World spies in NZ only days before Dotcom bolt

ANDREA VANCE
Last updated 05:00 03/10/2012

Relevant offers

Politics

Tax cuts may be on the cards for middle income earners - Bill English Jo Moir: Schools will look to parents' pockets after a freeze on school operational funding Budget 2016: Minister Paula Bennett and Labour's Annette King divided, but onside with tobacco tax Stacey Kirk: Remission but no cure, with a healthy Budget boost for ailing an health system Few surprises in English's eighth Budget as surpluses prime election war chest Budget 2016: Recap chat with Finance Minister Bill English Budget 2016: Who's going to pay for Government spending? Social Housing grant called short term strategy, offloading homeless to other regions Budget 2016: In their words Budget 2016: What Budget 2016 tells us about the next election

The world's most powerful spies are believed to have met in Wellington just two days before Prime Minister John Key announced an inquiry into illegal snooping on Kim Dotcom.

The intelligence alliance of the United States, Britain, Canada, Australia, and New Zealand - known as Five Eyes - regularly meets across the globe.

The Dominion Post understands the agencies met on the weekend of September 15 and 16. Mr Key was in Auckland meeting US Defence Secretary Leon Panetta that weekend.

The US wants to extradite Dotcom on internet piracy charges and his north Auckland home was raided in a joint police and FBI raid in January. It has since emerged the foreign intelligence agency's spying on Dotcom and co-accused Bram van der Kolk was illegal because their New Zealand residency offers legal protection.

Mr Key announced on September 17 that he had ordered an investigation into the illegal spying by the Government Communications Security Bureau (GCSB), by which time the top-level spies had left the country.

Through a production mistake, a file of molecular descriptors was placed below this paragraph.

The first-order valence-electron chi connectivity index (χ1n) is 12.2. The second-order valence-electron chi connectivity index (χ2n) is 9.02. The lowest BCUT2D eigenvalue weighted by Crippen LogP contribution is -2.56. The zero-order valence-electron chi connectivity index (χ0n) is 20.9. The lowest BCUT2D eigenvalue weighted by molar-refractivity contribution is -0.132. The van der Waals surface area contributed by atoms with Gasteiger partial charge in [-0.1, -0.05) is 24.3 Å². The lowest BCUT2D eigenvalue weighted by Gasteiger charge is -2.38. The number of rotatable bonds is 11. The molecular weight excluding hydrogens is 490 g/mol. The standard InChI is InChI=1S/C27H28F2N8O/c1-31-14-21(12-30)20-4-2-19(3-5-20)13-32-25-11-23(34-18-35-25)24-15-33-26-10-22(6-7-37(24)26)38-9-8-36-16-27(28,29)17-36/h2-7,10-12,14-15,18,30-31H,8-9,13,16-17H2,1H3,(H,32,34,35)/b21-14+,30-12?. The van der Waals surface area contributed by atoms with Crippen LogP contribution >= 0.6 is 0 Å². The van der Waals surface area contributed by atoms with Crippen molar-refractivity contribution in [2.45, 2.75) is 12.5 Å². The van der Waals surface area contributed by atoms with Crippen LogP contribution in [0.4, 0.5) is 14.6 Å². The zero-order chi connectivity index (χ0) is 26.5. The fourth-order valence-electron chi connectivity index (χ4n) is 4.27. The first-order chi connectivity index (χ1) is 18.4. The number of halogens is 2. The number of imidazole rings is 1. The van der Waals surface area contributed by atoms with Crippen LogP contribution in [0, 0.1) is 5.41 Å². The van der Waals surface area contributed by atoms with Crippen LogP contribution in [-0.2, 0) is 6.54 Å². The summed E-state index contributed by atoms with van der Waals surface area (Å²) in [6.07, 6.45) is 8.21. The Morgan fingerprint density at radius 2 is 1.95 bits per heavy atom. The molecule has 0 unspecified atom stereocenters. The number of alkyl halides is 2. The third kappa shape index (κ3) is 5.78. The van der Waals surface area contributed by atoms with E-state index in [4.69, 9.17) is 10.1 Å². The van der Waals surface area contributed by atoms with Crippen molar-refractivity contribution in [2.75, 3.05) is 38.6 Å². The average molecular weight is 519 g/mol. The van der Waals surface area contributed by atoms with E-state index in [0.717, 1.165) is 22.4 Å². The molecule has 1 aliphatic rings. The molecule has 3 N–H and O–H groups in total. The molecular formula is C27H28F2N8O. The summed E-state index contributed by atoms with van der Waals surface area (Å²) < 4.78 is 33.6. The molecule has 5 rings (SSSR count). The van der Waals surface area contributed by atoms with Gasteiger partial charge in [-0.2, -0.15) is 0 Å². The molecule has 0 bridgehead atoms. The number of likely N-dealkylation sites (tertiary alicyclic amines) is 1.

It is understood Intelligence Co-ordination Group director Roy Ferguson, a former ambassador to the US, was at the meeting. The State Services Commission would not confirm this, referring an inquiry to Mr Key's office.

A woman at Mr Ferguson's Wellington home said he would not be returning a call.

It is believed he was joined by representatives from the US Central Intelligence Agency, National Security Agency, Britain's Communications Headquarters, Canada's Communications Security Establishment and the Australian Secret Intelligence Service.

The Dotcom spy scandal has continued to dog Mr Key. Police yesterday launched an inquiry into the illegal surveillance of Dotcom and van der Kolk. They also appointed lawyer Kristy McDonald, QC, to review the case.

The investigation was sparked by a complaint from Green Party co-leader Russel Norman. He believes the agency breached section 216(B) of the Crimes Act. “If police find the law has been broken they should prosecute."

However, Labour leader David Shearer wants a more wide-ranging probe. “The failings exposed in the Dotcom debacle go far wider and deeper than whether or not junior staff at the GCSB screwed up," he said.

An internal review of the bureau by Cabinet Secretary Rebecca Kitteridge, who has been seconded to the agency, began yesterday.

Inspector-General Paul Neazor's report into the GCSB's role in Operation Debut was widely panned as a whitewash.

“We don't need a piecemeal mish-mash of reviews and reports, we need a proper independent inquiry," Mr Shearer said.

Ad Feedback

Police Commissioner Peter Marshall said Ms McDonald's appointment would "provide an overview".

Mr Key has dismissed the Greens' complaint as a "political stunt" but said the police must take complaints seriously.

- Fairfax Media

Special offers
Opinion poll

Should the speed limit be raised to 110kmh on some roads?

Yes

No

Vote Result

Related story: 110kmh limit moves closer

Featured Promotions

Sponsored Content